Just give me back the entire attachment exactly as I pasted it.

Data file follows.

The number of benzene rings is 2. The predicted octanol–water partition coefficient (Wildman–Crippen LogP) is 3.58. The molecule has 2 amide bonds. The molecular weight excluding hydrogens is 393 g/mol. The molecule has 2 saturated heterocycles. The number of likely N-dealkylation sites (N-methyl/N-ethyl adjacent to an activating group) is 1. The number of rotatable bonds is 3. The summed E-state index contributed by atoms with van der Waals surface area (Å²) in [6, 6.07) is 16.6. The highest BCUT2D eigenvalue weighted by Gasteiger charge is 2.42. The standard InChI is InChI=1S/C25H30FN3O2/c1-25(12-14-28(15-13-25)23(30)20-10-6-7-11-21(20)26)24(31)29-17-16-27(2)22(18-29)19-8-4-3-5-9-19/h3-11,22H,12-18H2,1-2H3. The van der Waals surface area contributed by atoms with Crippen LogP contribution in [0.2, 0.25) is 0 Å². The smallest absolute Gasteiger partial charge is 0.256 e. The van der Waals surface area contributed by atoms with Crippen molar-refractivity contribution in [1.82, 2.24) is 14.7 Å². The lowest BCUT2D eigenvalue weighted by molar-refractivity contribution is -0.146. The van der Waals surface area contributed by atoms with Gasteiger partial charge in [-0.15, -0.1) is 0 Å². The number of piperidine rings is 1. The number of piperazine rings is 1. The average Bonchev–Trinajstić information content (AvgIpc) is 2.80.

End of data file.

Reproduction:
The number of benzene rings is 2. The predicted octanol–water partition coefficient (Wildman–Crippen LogP) is 3.58. The molecule has 2 amide bonds. The molecular weight excluding hydrogens is 393 g/mol. The molecule has 2 saturated heterocycles. The number of likely N-dealkylation sites (N-methyl/N-ethyl adjacent to an activating group) is 1. The number of rotatable bonds is 3. The summed E-state index contributed by atoms with van der Waals surface area (Å²) in [6, 6.07) is 16.6. The highest BCUT2D eigenvalue weighted by Gasteiger charge is 2.42. The standard InChI is InChI=1S/C25H30FN3O2/c1-25(12-14-28(15-13-25)23(30)20-10-6-7-11-21(20)26)24(31)29-17-16-27(2)22(18-29)19-8-4-3-5-9-19/h3-11,22H,12-18H2,1-2H3. The van der Waals surface area contributed by atoms with Crippen LogP contribution in [0.2, 0.25) is 0 Å². The smallest absolute Gasteiger partial charge is 0.256 e. The van der Waals surface area contributed by atoms with Crippen molar-refractivity contribution in [1.82, 2.24) is 14.7 Å². The lowest BCUT2D eigenvalue weighted by molar-refractivity contribution is -0.146. The van der Waals surface area contributed by atoms with Gasteiger partial charge in [-0.15, -0.1) is 0 Å². The number of piperidine rings is 1. The number of piperazine rings is 1. The average Bonchev–Trinajstić information content (AvgIpc) is 2.80.